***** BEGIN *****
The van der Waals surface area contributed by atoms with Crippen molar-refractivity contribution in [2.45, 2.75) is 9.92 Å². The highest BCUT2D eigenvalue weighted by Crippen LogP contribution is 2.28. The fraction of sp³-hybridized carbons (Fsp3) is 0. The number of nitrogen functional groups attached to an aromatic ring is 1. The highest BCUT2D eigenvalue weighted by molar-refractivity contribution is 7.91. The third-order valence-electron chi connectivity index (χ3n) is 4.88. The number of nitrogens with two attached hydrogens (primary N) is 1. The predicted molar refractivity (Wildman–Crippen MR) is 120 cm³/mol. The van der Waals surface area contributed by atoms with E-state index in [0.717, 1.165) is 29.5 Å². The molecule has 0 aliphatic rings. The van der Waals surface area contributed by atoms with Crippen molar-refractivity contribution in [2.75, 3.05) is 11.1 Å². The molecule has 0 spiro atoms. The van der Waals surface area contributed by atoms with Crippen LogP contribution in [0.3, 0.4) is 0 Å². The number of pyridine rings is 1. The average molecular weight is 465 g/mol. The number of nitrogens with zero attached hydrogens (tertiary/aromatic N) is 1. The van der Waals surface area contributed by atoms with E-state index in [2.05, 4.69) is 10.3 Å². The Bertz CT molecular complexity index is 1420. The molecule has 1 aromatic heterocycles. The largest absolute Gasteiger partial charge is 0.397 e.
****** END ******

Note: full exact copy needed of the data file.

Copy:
The van der Waals surface area contributed by atoms with Crippen molar-refractivity contribution in [2.45, 2.75) is 9.92 Å². The highest BCUT2D eigenvalue weighted by Crippen LogP contribution is 2.28. The fraction of sp³-hybridized carbons (Fsp3) is 0. The number of nitrogen functional groups attached to an aromatic ring is 1. The highest BCUT2D eigenvalue weighted by molar-refractivity contribution is 7.91. The third-order valence-electron chi connectivity index (χ3n) is 4.88. The number of nitrogens with two attached hydrogens (primary N) is 1. The predicted molar refractivity (Wildman–Crippen MR) is 120 cm³/mol. The van der Waals surface area contributed by atoms with E-state index in [0.717, 1.165) is 29.5 Å². The molecule has 0 aliphatic rings. The van der Waals surface area contributed by atoms with Crippen molar-refractivity contribution in [2.75, 3.05) is 11.1 Å². The molecule has 0 spiro atoms. The van der Waals surface area contributed by atoms with Crippen LogP contribution in [0.3, 0.4) is 0 Å². The number of pyridine rings is 1. The average molecular weight is 465 g/mol. The number of nitrogens with zero attached hydrogens (tertiary/aromatic N) is 1. The van der Waals surface area contributed by atoms with E-state index in [2.05, 4.69) is 10.3 Å². The Bertz CT molecular complexity index is 1420. The molecule has 1 aromatic heterocycles. The largest absolute Gasteiger partial charge is 0.397 e.